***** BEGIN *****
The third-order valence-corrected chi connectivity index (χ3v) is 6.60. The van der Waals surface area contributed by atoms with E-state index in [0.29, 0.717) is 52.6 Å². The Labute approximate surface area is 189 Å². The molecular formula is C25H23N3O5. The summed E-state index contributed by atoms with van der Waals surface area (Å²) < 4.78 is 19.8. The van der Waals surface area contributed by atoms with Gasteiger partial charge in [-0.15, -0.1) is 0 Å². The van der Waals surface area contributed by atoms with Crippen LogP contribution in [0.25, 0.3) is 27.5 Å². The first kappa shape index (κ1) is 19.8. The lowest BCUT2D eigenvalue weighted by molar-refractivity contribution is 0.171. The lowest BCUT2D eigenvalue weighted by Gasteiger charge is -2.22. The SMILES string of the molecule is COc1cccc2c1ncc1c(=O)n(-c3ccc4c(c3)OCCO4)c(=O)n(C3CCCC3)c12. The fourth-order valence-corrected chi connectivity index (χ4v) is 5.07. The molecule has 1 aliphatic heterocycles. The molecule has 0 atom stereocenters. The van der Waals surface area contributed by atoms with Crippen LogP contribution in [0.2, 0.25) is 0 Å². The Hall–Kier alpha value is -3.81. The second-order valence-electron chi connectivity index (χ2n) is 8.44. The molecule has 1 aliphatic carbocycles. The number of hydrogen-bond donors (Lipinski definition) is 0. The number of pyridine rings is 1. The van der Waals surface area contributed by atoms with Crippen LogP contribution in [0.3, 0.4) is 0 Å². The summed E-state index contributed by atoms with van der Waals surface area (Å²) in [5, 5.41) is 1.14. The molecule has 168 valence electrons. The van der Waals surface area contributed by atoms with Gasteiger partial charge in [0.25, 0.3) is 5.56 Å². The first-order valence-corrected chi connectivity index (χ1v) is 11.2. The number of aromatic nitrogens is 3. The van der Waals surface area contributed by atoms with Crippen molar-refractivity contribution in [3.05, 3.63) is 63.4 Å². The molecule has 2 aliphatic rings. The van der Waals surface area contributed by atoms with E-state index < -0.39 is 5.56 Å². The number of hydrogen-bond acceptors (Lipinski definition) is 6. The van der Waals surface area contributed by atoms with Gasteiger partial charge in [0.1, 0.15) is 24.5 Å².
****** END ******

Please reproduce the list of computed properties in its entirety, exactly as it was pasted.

The third-order valence-corrected chi connectivity index (χ3v) is 6.60. The van der Waals surface area contributed by atoms with E-state index in [0.29, 0.717) is 52.6 Å². The Labute approximate surface area is 189 Å². The molecular formula is C25H23N3O5. The summed E-state index contributed by atoms with van der Waals surface area (Å²) < 4.78 is 19.8. The van der Waals surface area contributed by atoms with Gasteiger partial charge in [-0.15, -0.1) is 0 Å². The van der Waals surface area contributed by atoms with Crippen LogP contribution in [0.25, 0.3) is 27.5 Å². The first kappa shape index (κ1) is 19.8. The lowest BCUT2D eigenvalue weighted by molar-refractivity contribution is 0.171. The lowest BCUT2D eigenvalue weighted by Gasteiger charge is -2.22. The SMILES string of the molecule is COc1cccc2c1ncc1c(=O)n(-c3ccc4c(c3)OCCO4)c(=O)n(C3CCCC3)c12. The fourth-order valence-corrected chi connectivity index (χ4v) is 5.07. The molecule has 1 aliphatic heterocycles. The molecule has 0 atom stereocenters. The van der Waals surface area contributed by atoms with Crippen LogP contribution in [0.2, 0.25) is 0 Å². The Hall–Kier alpha value is -3.81. The second-order valence-electron chi connectivity index (χ2n) is 8.44. The molecule has 1 aliphatic carbocycles. The number of hydrogen-bond donors (Lipinski definition) is 0. The number of pyridine rings is 1. The van der Waals surface area contributed by atoms with Crippen LogP contribution in [0.3, 0.4) is 0 Å². The summed E-state index contributed by atoms with van der Waals surface area (Å²) in [5, 5.41) is 1.14. The molecule has 168 valence electrons. The van der Waals surface area contributed by atoms with Gasteiger partial charge in [0.25, 0.3) is 5.56 Å². The first-order valence-corrected chi connectivity index (χ1v) is 11.2. The number of aromatic nitrogens is 3. The van der Waals surface area contributed by atoms with Crippen molar-refractivity contribution in [3.05, 3.63) is 63.4 Å². The molecule has 2 aliphatic rings. The van der Waals surface area contributed by atoms with E-state index < -0.39 is 5.56 Å². The number of hydrogen-bond acceptors (Lipinski definition) is 6. The van der Waals surface area contributed by atoms with Gasteiger partial charge in [0.1, 0.15) is 24.5 Å².